Tuesday, March 31, 2015
Some people study history, some people live history, and some people make history. Then there are those rare few who do all three. Jon Onye Lockard was one of those rare few, and I am a better person for having known him for more than twenty years. Jon died this week at the age of 83; he fought to the very end – just as he has done his whole life. But, even at 83, he left us too soon.
One of Jon’s life’s mottos was “make them hear you.” Through his art and through his teachings, he illustrated and exemplified this motto.
|Jon Lockard and Ricky Dessen 2013|
According to the History Makers piece on Jon, he was a “painter, educator, and historian.” According to Jon's obituary, “he was an amazing artist, muralist, master painter and story teller.” Some other highlights from Jon's obituary follow:
- He was born January 25, 1932, on Detroit's east side.
- He graduated from Eastern High School in 1949, Wayne State University in 1953, and the University of Toronto in 1958.
- He was a professor emeritus from Washtenaw Community College where he taught life drawing & portraiture for over 40 years and at the University of Michigan Department of African-American & African Studies.
- He was a past president and life-long member of the National Conference of Artists.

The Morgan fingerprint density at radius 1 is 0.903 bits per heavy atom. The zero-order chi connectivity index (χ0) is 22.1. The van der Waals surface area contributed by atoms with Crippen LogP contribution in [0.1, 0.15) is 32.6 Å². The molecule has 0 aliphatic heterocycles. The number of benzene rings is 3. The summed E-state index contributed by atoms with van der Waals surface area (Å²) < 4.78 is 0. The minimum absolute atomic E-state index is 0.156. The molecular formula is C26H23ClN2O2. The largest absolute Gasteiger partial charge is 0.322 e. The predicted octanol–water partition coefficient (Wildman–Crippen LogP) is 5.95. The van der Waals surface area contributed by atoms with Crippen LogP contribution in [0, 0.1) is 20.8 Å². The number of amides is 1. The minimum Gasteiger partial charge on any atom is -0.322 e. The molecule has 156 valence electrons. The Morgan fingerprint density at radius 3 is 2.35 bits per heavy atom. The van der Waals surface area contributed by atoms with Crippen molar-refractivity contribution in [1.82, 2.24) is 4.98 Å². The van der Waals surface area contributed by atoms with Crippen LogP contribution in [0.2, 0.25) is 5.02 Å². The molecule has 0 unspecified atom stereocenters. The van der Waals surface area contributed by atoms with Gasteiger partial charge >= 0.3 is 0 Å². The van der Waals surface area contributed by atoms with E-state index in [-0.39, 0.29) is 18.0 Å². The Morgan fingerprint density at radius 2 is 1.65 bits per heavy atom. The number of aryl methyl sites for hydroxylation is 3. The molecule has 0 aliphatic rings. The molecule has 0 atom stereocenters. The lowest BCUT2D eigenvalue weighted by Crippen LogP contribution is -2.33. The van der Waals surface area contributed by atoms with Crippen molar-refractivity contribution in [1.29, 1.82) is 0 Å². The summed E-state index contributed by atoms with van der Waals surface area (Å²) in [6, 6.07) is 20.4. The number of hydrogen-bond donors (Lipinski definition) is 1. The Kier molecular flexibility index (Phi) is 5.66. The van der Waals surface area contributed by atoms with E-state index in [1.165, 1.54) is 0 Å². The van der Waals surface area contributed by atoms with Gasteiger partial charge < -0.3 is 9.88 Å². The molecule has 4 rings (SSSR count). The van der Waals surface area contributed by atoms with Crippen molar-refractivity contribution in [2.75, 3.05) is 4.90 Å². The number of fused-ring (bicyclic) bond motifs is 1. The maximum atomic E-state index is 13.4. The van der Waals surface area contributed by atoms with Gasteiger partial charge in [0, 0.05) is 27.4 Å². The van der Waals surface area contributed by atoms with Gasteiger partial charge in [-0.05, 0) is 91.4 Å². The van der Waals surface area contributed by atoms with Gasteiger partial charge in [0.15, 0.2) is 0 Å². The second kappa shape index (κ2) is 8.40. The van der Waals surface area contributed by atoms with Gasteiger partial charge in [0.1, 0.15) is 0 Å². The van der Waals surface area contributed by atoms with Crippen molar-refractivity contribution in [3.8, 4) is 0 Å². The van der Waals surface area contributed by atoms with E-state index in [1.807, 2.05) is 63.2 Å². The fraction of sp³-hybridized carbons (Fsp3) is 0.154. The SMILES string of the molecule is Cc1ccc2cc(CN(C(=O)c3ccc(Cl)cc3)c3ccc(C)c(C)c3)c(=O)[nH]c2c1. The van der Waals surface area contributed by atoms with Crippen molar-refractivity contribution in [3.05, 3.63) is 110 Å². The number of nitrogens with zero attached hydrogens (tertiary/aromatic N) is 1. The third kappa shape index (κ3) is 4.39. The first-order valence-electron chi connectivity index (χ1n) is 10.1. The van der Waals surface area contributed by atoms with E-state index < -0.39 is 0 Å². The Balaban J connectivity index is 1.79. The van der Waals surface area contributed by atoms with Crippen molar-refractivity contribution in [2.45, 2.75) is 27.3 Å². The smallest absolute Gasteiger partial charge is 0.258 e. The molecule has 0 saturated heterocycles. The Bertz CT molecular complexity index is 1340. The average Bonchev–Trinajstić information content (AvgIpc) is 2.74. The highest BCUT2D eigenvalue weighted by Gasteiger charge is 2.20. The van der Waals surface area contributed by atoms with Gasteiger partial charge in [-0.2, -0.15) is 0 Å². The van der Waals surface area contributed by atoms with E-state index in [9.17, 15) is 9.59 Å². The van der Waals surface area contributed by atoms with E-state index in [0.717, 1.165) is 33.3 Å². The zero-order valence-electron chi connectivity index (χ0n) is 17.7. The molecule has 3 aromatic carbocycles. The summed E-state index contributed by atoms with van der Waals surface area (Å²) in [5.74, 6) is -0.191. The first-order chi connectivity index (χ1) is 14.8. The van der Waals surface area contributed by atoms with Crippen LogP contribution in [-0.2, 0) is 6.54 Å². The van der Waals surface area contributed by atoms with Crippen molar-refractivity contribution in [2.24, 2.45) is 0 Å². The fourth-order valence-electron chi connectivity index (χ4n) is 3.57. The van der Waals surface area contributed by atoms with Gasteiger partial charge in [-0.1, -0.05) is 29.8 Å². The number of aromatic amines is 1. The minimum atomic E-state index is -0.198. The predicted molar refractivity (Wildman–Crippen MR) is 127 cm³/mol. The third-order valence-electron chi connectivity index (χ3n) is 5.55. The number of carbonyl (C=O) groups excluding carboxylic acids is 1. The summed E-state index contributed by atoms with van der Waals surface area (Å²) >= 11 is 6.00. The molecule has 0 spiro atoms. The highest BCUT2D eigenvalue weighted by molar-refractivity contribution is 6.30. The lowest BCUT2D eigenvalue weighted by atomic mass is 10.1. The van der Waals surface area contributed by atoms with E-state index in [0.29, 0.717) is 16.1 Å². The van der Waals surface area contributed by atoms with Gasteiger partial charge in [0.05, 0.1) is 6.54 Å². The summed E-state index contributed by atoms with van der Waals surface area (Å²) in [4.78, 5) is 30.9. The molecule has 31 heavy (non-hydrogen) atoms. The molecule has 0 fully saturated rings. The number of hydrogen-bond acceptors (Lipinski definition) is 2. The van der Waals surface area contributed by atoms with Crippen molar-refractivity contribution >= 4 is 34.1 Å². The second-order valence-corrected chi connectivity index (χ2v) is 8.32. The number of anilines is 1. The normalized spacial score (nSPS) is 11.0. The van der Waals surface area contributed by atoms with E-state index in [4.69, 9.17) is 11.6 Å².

- He led a contingent of artists to Goree Island off the coast of Senegal, West Africa.
- He co-produced and hosted Barden Cable's Sankofa television program.
- He was a co-founder and associate director of The Society for the Study of African Culture and Aesthetics.
- He served as a Senior Art Advisor for the Dr. Martin Luther King, Jr. memorial in Washington, D.C.
- His works speak with an uncommon eloquence, sophistication, and vibrancy and may be found in many collections nationally and internationally.
- Some of his most notable masterpieces include a series of murals at Wayne State University, entitled, Continuum, and many murals & paintings at the University of Michigan, Central State University, and the Charles Wright Museum of African-American History.